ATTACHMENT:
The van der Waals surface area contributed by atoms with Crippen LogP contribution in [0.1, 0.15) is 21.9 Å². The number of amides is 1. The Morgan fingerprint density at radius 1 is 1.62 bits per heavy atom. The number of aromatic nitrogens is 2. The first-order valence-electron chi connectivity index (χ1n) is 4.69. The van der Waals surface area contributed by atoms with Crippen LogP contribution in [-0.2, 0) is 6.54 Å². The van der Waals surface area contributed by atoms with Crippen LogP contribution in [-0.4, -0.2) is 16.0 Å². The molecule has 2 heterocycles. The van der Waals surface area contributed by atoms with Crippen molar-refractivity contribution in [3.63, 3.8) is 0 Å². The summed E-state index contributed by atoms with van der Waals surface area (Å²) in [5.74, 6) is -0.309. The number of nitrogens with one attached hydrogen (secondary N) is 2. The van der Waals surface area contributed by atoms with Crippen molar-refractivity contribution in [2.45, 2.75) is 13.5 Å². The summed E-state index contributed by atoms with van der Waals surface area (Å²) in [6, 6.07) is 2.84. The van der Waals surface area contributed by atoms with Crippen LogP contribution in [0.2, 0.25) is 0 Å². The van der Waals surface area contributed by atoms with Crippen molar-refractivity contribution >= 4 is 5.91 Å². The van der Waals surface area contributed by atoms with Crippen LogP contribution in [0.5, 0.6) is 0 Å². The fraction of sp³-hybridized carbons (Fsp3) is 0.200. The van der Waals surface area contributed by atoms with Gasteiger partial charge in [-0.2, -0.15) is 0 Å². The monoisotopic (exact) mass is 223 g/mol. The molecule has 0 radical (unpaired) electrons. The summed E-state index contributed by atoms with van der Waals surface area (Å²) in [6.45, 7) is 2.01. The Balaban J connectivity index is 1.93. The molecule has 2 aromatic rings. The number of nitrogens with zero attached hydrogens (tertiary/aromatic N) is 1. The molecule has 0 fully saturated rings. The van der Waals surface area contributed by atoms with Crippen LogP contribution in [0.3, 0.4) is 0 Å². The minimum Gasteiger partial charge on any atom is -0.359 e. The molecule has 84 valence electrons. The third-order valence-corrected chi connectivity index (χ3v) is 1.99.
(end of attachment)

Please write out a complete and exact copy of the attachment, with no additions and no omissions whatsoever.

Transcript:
The van der Waals surface area contributed by atoms with Crippen LogP contribution in [0.1, 0.15) is 21.9 Å². The number of amides is 1. The Morgan fingerprint density at radius 1 is 1.62 bits per heavy atom. The number of aromatic nitrogens is 2. The first-order valence-electron chi connectivity index (χ1n) is 4.69. The van der Waals surface area contributed by atoms with Crippen LogP contribution in [-0.2, 0) is 6.54 Å². The van der Waals surface area contributed by atoms with Crippen LogP contribution in [-0.4, -0.2) is 16.0 Å². The molecule has 2 heterocycles. The van der Waals surface area contributed by atoms with Crippen molar-refractivity contribution in [3.63, 3.8) is 0 Å². The summed E-state index contributed by atoms with van der Waals surface area (Å²) in [5.74, 6) is -0.309. The number of nitrogens with one attached hydrogen (secondary N) is 2. The van der Waals surface area contributed by atoms with Crippen molar-refractivity contribution in [2.45, 2.75) is 13.5 Å². The summed E-state index contributed by atoms with van der Waals surface area (Å²) in [6, 6.07) is 2.84. The van der Waals surface area contributed by atoms with Crippen LogP contribution in [0.2, 0.25) is 0 Å². The van der Waals surface area contributed by atoms with Crippen molar-refractivity contribution >= 4 is 5.91 Å². The van der Waals surface area contributed by atoms with Crippen LogP contribution in [0.5, 0.6) is 0 Å². The fraction of sp³-hybridized carbons (Fsp3) is 0.200. The van der Waals surface area contributed by atoms with Gasteiger partial charge in [-0.2, -0.15) is 0 Å². The monoisotopic (exact) mass is 223 g/mol. The molecule has 0 radical (unpaired) electrons. The summed E-state index contributed by atoms with van der Waals surface area (Å²) in [6.45, 7) is 2.01. The Balaban J connectivity index is 1.93. The molecule has 2 aromatic rings. The number of nitrogens with zero attached hydrogens (tertiary/aromatic N) is 1. The molecule has 0 fully saturated rings. The van der Waals surface area contributed by atoms with Crippen LogP contribution in [0.3, 0.4) is 0 Å². The minimum Gasteiger partial charge on any atom is -0.359 e. The molecule has 84 valence electrons. The third-order valence-corrected chi connectivity index (χ3v) is 1.99.